#header-inner img {margin: 0 auto !important; #header-inner {text-align: Center ;} Fiji Coupfourpointfive: 2009-10-04

Saturday, October 10, 2009

Barack Obama's message to Fiji

United States President Barack Obama has sent a message to the people of Fiji on it's Independence Day.

Addressed to the people of Fiji, Obama congratulates Fiji saying "the US will continue to stand with the people of Fiji in their pursuit of a brighter future".

The message as it appears on the US Embassy website in Fiji is below:

To the People of Fiji:

On behalf of the American People, I congratulate the people of the Republic of the Fiji Islands on the thirty-ninth anniversary of Fiji's independence on October 10.

We enjoy a friendship founded on the mutual commitments of our societies to peace, freedom, the rule of law, and democratic ideals. It is through our shared commitment to these ideals that the friendhship between our countries has developed so strongly over the years.

As Fiji celebrates its Independence Day, the United States continues to stand with the people of Fiji in their pursuit of a brighter future.


Fiji celebrates 39 years of Independence

Today marks Fiji's 39th anniversary of Independence from Great Britain.

On 10th October 1970, Prince Charles handed over the Instruments of Independence to Fiji's first Prime Minister Ratu Sir Kamisese Mara at Albert Park, Suva.

History shows that the struggle for Fiji's Independence started more than a decade before 1970, led by A D Patel who formed the country's first political organisation the National Federation Party.

NFP's main objective was to ensure Independence and save cane farmers from the shackles of the Colonial Sugar Refining Company.

While Patel died in October 1969, his vision of an Independent nation was realised a year later.

For 17 years, Fiji experienced an atmosphere of calm, peace, progress and prosperity, until May 14 1987 when Sitiveni Rabuka let the coup genie out of the bottle.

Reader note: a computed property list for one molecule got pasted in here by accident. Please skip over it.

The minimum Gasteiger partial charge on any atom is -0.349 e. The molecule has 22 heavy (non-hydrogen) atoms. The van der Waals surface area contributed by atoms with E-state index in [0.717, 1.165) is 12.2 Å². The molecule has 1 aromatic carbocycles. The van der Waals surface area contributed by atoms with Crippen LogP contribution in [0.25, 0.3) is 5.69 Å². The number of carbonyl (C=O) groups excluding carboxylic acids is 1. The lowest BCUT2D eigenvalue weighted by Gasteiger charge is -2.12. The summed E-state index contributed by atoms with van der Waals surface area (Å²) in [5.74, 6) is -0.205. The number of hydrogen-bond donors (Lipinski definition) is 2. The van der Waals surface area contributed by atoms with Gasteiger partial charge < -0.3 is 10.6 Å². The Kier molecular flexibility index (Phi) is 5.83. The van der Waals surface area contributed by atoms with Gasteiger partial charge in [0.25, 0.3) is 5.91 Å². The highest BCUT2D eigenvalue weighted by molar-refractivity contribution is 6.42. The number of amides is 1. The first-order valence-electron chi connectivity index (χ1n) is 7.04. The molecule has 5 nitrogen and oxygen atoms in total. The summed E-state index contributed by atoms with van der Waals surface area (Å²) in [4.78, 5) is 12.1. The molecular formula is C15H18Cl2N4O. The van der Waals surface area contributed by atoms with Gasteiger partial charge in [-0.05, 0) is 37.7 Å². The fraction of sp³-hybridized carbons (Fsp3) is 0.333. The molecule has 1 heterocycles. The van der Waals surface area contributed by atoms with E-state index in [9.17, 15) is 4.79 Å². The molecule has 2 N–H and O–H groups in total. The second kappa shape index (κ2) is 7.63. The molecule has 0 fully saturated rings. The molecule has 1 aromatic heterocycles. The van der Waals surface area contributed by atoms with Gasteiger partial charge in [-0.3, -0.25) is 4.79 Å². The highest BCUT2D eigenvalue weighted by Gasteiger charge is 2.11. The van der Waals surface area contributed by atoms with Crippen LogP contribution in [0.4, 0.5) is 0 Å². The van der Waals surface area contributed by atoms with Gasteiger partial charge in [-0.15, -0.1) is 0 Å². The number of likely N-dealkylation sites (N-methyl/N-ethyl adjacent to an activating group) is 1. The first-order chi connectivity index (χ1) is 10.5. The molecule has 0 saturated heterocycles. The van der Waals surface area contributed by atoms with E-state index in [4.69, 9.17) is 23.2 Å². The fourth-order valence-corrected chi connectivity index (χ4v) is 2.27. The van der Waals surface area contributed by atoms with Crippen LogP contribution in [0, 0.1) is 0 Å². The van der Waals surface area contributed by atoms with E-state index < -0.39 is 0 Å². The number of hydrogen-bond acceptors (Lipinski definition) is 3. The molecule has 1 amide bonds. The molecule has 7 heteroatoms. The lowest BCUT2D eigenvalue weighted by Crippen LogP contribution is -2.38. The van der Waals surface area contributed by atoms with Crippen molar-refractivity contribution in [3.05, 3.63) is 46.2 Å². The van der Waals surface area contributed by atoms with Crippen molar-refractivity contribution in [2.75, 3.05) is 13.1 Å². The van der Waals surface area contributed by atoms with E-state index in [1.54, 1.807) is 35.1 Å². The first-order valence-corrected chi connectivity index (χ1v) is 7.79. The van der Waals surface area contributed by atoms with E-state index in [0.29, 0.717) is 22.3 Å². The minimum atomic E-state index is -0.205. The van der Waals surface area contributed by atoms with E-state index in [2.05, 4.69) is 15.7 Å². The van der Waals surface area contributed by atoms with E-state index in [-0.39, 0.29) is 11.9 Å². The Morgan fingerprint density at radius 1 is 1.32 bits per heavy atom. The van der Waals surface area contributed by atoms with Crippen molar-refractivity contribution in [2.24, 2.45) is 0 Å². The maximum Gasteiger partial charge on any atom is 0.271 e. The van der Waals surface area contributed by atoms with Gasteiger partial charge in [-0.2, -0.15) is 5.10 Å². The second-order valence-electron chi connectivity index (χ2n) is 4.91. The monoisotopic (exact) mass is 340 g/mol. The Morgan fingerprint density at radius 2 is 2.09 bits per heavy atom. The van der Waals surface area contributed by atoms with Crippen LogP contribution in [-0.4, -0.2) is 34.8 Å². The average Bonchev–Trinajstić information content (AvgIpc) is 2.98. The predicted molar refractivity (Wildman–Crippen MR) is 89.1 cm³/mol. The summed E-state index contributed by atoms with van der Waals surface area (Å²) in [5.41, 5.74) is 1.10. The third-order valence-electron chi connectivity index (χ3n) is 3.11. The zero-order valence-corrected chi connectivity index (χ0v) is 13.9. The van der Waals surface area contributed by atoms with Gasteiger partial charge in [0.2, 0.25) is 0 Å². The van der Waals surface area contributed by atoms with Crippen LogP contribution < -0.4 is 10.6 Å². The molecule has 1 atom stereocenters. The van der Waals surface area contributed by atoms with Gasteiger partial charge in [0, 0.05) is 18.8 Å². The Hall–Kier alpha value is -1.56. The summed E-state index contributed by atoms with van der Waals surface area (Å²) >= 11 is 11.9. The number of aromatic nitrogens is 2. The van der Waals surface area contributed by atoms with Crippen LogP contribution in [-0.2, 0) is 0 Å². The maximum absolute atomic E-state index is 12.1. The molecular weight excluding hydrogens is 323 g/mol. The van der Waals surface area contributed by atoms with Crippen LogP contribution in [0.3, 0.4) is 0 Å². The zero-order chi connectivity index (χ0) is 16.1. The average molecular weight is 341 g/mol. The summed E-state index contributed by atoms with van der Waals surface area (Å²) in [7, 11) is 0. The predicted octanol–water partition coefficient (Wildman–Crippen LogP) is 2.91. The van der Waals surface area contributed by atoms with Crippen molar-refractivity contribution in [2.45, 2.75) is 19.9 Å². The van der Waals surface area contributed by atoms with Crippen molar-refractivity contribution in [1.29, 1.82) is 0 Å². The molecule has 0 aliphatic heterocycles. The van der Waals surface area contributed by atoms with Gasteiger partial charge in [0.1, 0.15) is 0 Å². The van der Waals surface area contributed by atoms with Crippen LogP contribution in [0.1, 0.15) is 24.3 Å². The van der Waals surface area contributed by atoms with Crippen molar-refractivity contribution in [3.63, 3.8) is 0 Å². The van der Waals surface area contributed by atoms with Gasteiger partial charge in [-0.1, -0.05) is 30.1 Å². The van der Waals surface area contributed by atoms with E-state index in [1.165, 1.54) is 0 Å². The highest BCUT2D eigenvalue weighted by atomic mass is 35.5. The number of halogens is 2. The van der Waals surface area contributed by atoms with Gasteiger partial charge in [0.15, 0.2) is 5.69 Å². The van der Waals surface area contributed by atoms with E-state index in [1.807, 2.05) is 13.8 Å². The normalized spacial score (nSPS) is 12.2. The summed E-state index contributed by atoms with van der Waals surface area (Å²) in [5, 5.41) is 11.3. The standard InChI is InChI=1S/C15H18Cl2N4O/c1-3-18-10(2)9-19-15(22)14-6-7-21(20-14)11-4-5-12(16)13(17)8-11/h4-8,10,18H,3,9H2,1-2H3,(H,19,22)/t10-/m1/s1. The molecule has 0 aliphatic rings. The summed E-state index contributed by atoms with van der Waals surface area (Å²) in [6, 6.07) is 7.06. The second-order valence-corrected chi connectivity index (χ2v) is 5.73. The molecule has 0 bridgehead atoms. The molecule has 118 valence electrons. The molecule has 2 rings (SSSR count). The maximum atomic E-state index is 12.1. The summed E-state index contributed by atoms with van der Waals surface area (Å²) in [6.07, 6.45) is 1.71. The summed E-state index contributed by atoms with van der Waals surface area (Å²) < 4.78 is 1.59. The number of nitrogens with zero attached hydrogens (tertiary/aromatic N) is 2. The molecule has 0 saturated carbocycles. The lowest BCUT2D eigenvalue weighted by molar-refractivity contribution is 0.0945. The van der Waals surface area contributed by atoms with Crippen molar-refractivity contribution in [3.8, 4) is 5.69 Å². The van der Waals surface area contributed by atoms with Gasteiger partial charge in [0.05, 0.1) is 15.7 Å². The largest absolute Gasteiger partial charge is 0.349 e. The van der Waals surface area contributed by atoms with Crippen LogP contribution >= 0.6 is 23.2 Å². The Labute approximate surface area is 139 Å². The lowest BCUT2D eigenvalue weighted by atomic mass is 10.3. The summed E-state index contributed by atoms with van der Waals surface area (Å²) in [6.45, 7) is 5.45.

Since then Fiji has become a Republic and experienced four coups in 20 years, the latest in December 2006 led by army commander Frank Bainimarama, who now leads the country as interim prime minister.

Under the rule of Bainimarama, Fiji's does not have a Constitution and is being ruled by Decrees.

Fiji, which as described by the late Pope John Paul II in 1986 as the way the world should be, will be ruled by Frank Bainimarama's interim regime until elections in 2014.

Thursday, October 8, 2009

Claims Sada Reddy 's NZ PR cancelled

Coupfourpointfive has been told the Reserve Bank Governor Sada Reddy, a high ranking official in the interim government, was not allowed to transit through Auckland to Istanbul for the International Monetary Fund meeting on October 6 and 7.

Reddy has travelled to Auckland previously after his appointment as Fiji's Reserve Bank Governor.

We've been told Reddy was informed at Nadi airport that he couldn't travel to New Zealand because his PR has been cancelled.

It's believed that Reddy then went through South Korea to get to Istanbul.

This is the route interim prime minister Frank Bainimarama and finance permanent secretary John Prasad took as well.

New Zealand has banned all top interim government officials from travelling or transisting through the country as part of its sanctions.

It's also banned all Fiji soldiers and their families from travelling to NZ.

Meli Bogileka suspended